By Brendan O'Brien and Kanishka Singh
HIGHLAND PARK, Ill. - The Chicago suburb of Highland Park had planned for a Fourth of July celebration like so many in communities across the United States: a parade followed by fireworks and music.
But the festivities to mark U.S. Independence Day turned into bloody mayhem as a gunman on a rooftop opened fire on families at the parade on Monday, killing six and wounding more than 36.
In response to the Highland Park shooting, numerous Chicago suburbs canceled their celebrations.
Sara Hainsfurther, a 36-year-old native of Highland Park who was at the parade with her family, said she had attended almost every year since she was a child.
"Not even five minutes after, very shortly after, the police and firetrucks part of the parade had gone by I heard 'pop, pop, pop, pop, pop'," Hainsfurther said.
"My mom said 'wow, those are really loud,' and I looked to see if they were muskets, because you know sometimes they'll use those old guns in the fourth of July parade. ... The popping didn't stop though, again it went 'pop, pop, pop, pop, pop' and I turned and I said 'those are gun shots, run'."
Another man at the parade said the shots initially sounded like fireworks but it soon became "pandemonium."
"It sounded like fireworks going off," said Richard Kaufman who was standing across the street from where the gunman opened fire. Kaufman, a retired doctor, said he heard about 200 shots.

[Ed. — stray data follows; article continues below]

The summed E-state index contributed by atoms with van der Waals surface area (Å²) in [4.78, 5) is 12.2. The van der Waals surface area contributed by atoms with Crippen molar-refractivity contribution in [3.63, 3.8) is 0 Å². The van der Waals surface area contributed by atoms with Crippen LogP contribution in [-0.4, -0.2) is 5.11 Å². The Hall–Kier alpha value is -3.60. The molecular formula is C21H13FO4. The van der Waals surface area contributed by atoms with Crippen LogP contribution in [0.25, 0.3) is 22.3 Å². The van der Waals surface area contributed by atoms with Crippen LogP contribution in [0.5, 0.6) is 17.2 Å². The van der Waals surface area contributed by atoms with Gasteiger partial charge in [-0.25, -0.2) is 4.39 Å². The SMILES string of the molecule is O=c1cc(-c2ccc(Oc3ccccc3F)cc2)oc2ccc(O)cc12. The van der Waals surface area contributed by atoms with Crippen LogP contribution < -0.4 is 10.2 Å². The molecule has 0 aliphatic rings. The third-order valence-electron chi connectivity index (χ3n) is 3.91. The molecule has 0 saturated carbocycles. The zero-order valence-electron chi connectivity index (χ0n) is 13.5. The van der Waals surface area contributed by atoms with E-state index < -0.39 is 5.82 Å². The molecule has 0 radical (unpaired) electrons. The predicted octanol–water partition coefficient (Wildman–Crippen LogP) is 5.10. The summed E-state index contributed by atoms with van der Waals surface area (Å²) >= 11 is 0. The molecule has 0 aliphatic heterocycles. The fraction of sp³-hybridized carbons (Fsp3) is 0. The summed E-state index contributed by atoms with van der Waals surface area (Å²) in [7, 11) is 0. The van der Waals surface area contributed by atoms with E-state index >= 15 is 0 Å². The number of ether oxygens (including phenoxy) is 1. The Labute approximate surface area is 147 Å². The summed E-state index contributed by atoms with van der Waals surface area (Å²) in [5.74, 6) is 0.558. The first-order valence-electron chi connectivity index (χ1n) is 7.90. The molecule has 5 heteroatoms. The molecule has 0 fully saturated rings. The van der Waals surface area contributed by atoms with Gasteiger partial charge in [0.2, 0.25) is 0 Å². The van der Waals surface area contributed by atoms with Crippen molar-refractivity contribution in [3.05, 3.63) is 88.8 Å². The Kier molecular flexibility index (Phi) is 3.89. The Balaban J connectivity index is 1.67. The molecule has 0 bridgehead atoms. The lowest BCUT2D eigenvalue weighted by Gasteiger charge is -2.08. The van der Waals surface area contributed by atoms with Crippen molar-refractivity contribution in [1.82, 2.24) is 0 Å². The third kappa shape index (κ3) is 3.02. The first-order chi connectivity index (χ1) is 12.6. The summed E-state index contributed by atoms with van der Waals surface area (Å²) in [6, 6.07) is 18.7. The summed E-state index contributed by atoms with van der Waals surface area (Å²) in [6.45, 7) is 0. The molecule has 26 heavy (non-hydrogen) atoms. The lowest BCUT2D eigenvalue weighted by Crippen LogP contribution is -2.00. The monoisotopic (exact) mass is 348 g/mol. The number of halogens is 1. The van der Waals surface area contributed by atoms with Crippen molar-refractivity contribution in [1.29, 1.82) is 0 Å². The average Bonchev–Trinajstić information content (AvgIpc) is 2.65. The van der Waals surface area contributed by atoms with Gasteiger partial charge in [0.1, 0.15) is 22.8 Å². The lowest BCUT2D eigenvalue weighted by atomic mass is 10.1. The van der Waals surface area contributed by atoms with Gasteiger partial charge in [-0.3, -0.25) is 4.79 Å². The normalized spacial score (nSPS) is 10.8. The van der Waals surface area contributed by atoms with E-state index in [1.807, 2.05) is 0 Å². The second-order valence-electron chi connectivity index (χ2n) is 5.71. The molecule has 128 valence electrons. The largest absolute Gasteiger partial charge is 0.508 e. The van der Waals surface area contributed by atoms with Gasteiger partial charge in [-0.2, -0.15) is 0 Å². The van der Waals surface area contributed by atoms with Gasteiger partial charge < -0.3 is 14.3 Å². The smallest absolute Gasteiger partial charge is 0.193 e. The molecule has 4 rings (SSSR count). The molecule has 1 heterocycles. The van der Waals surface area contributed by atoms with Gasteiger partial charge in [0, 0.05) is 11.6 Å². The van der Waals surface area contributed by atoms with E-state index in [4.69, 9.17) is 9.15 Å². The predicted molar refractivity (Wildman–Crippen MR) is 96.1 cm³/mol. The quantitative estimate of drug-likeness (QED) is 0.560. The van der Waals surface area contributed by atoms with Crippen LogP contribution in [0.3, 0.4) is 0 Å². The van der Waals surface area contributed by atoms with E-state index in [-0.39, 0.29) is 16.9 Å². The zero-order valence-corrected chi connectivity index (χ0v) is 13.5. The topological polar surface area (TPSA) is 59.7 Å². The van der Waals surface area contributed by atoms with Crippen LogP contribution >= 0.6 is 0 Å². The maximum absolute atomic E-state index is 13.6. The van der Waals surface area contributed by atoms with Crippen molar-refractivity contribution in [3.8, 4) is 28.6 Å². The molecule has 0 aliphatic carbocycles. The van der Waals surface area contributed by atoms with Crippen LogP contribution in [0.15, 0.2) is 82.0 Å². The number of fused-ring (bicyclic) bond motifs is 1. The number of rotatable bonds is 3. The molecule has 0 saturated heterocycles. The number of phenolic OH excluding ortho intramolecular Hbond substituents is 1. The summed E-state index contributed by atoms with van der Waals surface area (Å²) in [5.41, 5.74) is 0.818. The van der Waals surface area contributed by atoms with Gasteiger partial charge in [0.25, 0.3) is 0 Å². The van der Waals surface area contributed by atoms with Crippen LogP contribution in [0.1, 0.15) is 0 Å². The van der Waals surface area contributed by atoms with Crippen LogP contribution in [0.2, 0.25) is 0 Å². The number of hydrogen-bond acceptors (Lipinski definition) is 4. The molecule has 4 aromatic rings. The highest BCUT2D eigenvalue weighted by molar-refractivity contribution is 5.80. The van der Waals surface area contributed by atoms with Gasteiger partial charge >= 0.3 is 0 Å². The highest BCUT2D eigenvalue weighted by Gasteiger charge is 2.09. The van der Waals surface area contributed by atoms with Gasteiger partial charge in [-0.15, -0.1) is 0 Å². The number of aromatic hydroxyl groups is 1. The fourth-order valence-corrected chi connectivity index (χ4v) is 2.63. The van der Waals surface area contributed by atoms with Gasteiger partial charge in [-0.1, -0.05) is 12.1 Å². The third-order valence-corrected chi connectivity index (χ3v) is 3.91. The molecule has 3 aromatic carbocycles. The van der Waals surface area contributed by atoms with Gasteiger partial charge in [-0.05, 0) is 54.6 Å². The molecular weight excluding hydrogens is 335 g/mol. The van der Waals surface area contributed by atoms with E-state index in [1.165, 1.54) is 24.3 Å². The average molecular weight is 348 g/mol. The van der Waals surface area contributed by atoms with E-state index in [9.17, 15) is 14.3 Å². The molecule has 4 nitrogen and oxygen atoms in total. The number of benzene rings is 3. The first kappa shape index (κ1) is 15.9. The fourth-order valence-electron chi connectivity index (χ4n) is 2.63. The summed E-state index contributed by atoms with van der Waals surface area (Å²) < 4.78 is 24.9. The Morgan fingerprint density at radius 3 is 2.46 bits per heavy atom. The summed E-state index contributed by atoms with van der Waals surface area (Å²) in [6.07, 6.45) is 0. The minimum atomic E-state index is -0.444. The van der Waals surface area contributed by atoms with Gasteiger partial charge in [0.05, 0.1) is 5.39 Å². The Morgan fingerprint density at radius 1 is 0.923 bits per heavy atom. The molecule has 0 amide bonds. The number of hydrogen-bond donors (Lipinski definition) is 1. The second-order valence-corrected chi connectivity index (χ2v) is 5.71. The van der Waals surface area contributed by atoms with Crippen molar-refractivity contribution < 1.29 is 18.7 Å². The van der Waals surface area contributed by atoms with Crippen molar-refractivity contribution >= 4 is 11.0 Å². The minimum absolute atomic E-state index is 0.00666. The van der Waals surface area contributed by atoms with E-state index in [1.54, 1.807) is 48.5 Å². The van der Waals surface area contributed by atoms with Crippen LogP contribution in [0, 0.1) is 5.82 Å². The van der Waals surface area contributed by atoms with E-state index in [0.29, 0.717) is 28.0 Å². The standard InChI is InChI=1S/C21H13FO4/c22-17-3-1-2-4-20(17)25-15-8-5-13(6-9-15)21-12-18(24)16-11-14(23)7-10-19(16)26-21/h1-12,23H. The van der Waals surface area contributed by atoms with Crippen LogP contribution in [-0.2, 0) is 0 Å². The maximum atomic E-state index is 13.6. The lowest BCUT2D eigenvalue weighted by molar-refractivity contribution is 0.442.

"It was pandemonium. A stampede. Babies were flying in the air. People were diving for cover," he said as he watched police work the scene. "People were covered in blood tripping over each other."
The main street in Highland Park became a crime scene spanning blocks, strewn with abandoned chairs and flags. Witnesses came back hoping to retrieve strollers and other items but were told they could not go beyond police tape.
As the shots rang out, some people took time to process what was happening before fleeing in panic.
Alberto Martinez, 33, who works at a nearby hospital, was at the event with his family.
"I froze for a moment. It was scary. It was a scary moment," he said, adding his wife picked up their three-year-old and they began running.
His family went back to his parents' house, locked the doors and watched the news.
"I cannot process it all. All the shootings need to stop," he said.
(Reporting by Brendan O'Brien and Kanishka Singh; Editing by Robert Birsel)